It has been an exceptionally long time since the Kinsey Millhone series was created; however, since moving to multiple narrators Grafton seems reinvigorated in her writing and ideas. This book also continues the theme of Kinsey being a regular private investigator who files papers and sits in a car for hours on a stakeout.In fact, the true plot of the novel is a by-product of the reader witnessing the story unfold through the seemingly disconnected eyes of the secondary players.
This book produces a mild change in format by introducing more than two narrators some of which do not cross Kinsey’s path at all. Oddly enough it serves to enhance the novel by juxtaposing various social classes and how they relate to the twin themes of loneliness and belonging. Grafton weaves her characters in such a way that those who normally would be construed as villains or antagonists become erstwhile and likable characters.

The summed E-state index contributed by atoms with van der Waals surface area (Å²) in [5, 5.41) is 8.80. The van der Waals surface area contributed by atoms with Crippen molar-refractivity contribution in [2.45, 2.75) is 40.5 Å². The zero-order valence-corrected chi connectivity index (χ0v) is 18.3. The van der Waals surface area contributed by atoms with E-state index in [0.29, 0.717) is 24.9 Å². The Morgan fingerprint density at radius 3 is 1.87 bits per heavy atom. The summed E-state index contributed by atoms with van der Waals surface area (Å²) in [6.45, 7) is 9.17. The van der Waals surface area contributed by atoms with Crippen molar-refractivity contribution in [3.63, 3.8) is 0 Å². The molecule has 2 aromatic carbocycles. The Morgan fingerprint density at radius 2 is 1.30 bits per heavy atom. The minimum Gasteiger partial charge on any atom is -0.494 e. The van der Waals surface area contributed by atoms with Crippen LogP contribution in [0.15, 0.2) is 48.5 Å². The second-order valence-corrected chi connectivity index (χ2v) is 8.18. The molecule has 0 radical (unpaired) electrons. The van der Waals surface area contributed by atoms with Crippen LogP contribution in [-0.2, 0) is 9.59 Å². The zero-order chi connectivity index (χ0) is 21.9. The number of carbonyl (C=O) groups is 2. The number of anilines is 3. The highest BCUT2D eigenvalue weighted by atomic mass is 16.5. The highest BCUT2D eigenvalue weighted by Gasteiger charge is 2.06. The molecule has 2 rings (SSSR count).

The Kinsey/Dante storyline is reminiscent of some of the early books. It serves as a reminder that Kinsey believes in justice more than she does the law.
In all I view this book as a very good read and a strong indication that Grafton still enjoys her craft and characters. I look forward to the next one and, like many others, patiently await the day when she gets to deal with those truly interesting letters X and Z.